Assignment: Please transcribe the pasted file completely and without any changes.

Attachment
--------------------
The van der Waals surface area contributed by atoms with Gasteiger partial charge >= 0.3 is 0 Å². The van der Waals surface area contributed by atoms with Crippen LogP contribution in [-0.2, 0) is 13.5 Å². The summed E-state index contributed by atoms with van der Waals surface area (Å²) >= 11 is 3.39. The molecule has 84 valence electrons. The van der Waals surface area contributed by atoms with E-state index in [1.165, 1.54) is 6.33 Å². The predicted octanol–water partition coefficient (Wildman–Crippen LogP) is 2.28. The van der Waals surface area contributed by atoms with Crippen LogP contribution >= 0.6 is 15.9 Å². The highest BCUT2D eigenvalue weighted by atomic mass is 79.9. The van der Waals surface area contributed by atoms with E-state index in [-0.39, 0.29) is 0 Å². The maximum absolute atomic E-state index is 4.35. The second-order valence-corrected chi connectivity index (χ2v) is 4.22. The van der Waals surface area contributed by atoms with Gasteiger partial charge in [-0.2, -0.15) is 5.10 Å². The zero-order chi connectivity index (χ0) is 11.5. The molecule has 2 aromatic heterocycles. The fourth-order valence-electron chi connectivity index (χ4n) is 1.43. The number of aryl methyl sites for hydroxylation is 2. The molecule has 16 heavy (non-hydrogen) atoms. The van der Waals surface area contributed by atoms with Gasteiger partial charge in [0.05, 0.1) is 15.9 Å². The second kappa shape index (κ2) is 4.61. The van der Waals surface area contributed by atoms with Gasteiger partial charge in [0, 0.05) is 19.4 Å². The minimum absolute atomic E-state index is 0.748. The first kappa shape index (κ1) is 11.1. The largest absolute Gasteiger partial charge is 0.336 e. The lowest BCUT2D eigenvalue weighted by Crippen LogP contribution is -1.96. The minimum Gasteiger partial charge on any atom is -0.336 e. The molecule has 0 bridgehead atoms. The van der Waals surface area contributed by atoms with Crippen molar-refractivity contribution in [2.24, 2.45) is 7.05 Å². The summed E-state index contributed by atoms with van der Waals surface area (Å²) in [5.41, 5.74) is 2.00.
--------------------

The van der Waals surface area contributed by atoms with Gasteiger partial charge >= 0.3 is 0 Å². The van der Waals surface area contributed by atoms with Crippen LogP contribution in [-0.2, 0) is 13.5 Å². The summed E-state index contributed by atoms with van der Waals surface area (Å²) >= 11 is 3.39. The molecule has 84 valence electrons. The van der Waals surface area contributed by atoms with E-state index in [1.165, 1.54) is 6.33 Å². The predicted octanol–water partition coefficient (Wildman–Crippen LogP) is 2.28. The van der Waals surface area contributed by atoms with Crippen LogP contribution >= 0.6 is 15.9 Å². The highest BCUT2D eigenvalue weighted by atomic mass is 79.9. The van der Waals surface area contributed by atoms with E-state index in [-0.39, 0.29) is 0 Å². The maximum absolute atomic E-state index is 4.35. The second-order valence-corrected chi connectivity index (χ2v) is 4.22. The van der Waals surface area contributed by atoms with Gasteiger partial charge in [-0.2, -0.15) is 5.10 Å². The zero-order chi connectivity index (χ0) is 11.5. The molecule has 2 aromatic heterocycles. The fourth-order valence-electron chi connectivity index (χ4n) is 1.43. The number of aryl methyl sites for hydroxylation is 2. The molecule has 16 heavy (non-hydrogen) atoms. The van der Waals surface area contributed by atoms with Gasteiger partial charge in [0.05, 0.1) is 15.9 Å². The second kappa shape index (κ2) is 4.61. The van der Waals surface area contributed by atoms with Gasteiger partial charge in [0, 0.05) is 19.4 Å². The minimum absolute atomic E-state index is 0.748. The first kappa shape index (κ1) is 11.1. The largest absolute Gasteiger partial charge is 0.336 e. The lowest BCUT2D eigenvalue weighted by Crippen LogP contribution is -1.96. The minimum Gasteiger partial charge on any atom is -0.336 e. The molecule has 0 bridgehead atoms. The van der Waals surface area contributed by atoms with Crippen molar-refractivity contribution in [2.24, 2.45) is 7.05 Å². The summed E-state index contributed by atoms with van der Waals surface area (Å²) in [5.41, 5.74) is 2.00.